Monday, August 29, 2016

Vacant New York

If you look around the city, or follow this blog, you know that New York's small businesses are being wiped out by unregulated sky-high rents. The spaces then sit empty for months, sometimes years, warehoused by landlords who let the streetscape die while they wait for big chains to move in. At #SaveNYC, we've been pressuring City Hall to do something about a problem that Tim Wu at The New Yorker dubbed "high-rent blight."

Now Justin Levinson has added ammunition to the fight--an invaluable tool called "Vacant New York." It's an interactive map that shows where the high-rent blight is. In short, it's everywhere.

Justin is a 34-year-old computer programmer who has lived in the city for 11 years. He and I chatted over Facebook:

JM: What prompted you to do the project? What was your "final straw"?

JL: I think the anger and upset that you and I feel about the changes in the city were an undercurrent and a driver, but the last push was curiosity. I had been digging through the open data sets that the city puts out, and saw all the building footprints. I had been wandering around and saw favorite places that were closed and replaced with nothing. I wanted to see if it was really as bad as it looked.

JM: How has the response been since Vacant New York went out to the public?

JL: Surprisingly positive. I've gotten e-mails from the usual news outlets and such, but also from a lawyer, a chef, store owners. It's clearly something people are already aware of and passionate about. The project has been kind of a lightning rod for the issue, but it's clearly in the air. I just saw the Tribeca Citizen's new crop of vacant storefront photos, and the Times just put out an article (quoting you) after Tekserve went.

JM: People are frustrated about it, but no one knows what to do. One of the myths I've been trying to fight is this idea that it's just "natural," due to "market forces."

JL: I ran up against the not knowing what to do problem as well. Early feedback I got in a sneak preview was: “Right, but so what? What do we do?” And I didn't have a great answer. “Write your senator” seems ineffective.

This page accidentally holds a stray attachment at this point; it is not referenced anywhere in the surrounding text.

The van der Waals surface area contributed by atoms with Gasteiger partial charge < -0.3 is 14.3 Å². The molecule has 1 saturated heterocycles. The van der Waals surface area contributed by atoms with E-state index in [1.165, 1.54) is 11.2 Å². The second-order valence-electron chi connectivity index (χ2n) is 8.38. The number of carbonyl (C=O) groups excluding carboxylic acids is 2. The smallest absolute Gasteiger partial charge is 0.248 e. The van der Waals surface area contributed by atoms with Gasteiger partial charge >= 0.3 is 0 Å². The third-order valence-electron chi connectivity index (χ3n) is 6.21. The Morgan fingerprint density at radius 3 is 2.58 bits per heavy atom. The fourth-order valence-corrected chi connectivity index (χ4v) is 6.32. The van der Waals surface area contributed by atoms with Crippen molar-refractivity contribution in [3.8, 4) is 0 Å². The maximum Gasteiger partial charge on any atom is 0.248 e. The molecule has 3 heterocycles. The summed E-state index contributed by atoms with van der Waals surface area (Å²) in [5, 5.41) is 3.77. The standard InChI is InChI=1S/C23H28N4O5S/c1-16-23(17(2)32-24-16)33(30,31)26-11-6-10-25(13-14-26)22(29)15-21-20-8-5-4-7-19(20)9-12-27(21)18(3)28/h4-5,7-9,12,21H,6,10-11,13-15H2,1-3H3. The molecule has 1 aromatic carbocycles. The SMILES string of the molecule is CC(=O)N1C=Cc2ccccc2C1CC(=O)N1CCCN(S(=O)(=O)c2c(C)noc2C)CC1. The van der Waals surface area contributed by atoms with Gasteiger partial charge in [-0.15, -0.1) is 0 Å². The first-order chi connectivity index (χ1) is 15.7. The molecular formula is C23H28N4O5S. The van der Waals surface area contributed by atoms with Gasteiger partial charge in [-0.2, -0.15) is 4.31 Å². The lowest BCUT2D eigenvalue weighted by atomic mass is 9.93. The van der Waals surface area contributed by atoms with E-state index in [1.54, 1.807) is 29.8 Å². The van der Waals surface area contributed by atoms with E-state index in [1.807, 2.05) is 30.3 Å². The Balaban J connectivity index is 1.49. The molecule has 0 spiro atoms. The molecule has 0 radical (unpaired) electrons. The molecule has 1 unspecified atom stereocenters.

JM: I do believe something can be done. But I can’t figure out how high-rent blight can make sense financially for landlords. What’s the incentive? I’ve heard there’s a tax break for commercial vacancies.

JL: I haven't heard about a tax break per se, but I do know that if you have a portfolio of properties bringing in revenue, offsetting it with anything you can find brings your tax bill down. So those “losses” on the vacant storefronts would reduce the company's net income, but I'm not sure how that's calculated.

JM: So the empty storefronts are “losses” that reduce income and that reduces the taxes? I am no accountant.

JL: I have a couple of accountant friends. I should buy them lunch and go over this. I'm sure it's a specialized and esoteric set of tax laws. The other possibility is they've got enough free cash to weather the minor maintenance of an empty property in the hopes that a bigger fish coming in later is going to make it all worthwhile.

JM: We're not talking about the mom-and-pop landlord, but major developers and hedgefunds.

JL: If you happen to own one building, your approach is very different. The landlord of the place where I work and run a community space is an incredibly stand-up guy who inherited the building from his father and is hell-bent on creating a real community in his building. He 100% could not weather more than a couple months without a tenant in the retail space.

JM: So what do we do about high-rent blight? London, I think, might be trying something.

JL: That is the multi-billion-dollar question. There's obviously not an amazing, simple answer, or we would have done it. I come from a startup and tech background, so I'm a big fan of small experiments. Trying to make a sweeping regulatory change across the city is going to be hard and politically difficult, so I'm wondering if there's a way to give something a shot in a district or two and see how it goes.

I think the blight is also different in different areas. The reports I got from readers about Smith Street in Brooklyn say it's common there, but I bet the ownership looks different than SoHo. We'd need to tailor a solution to the neighborhood.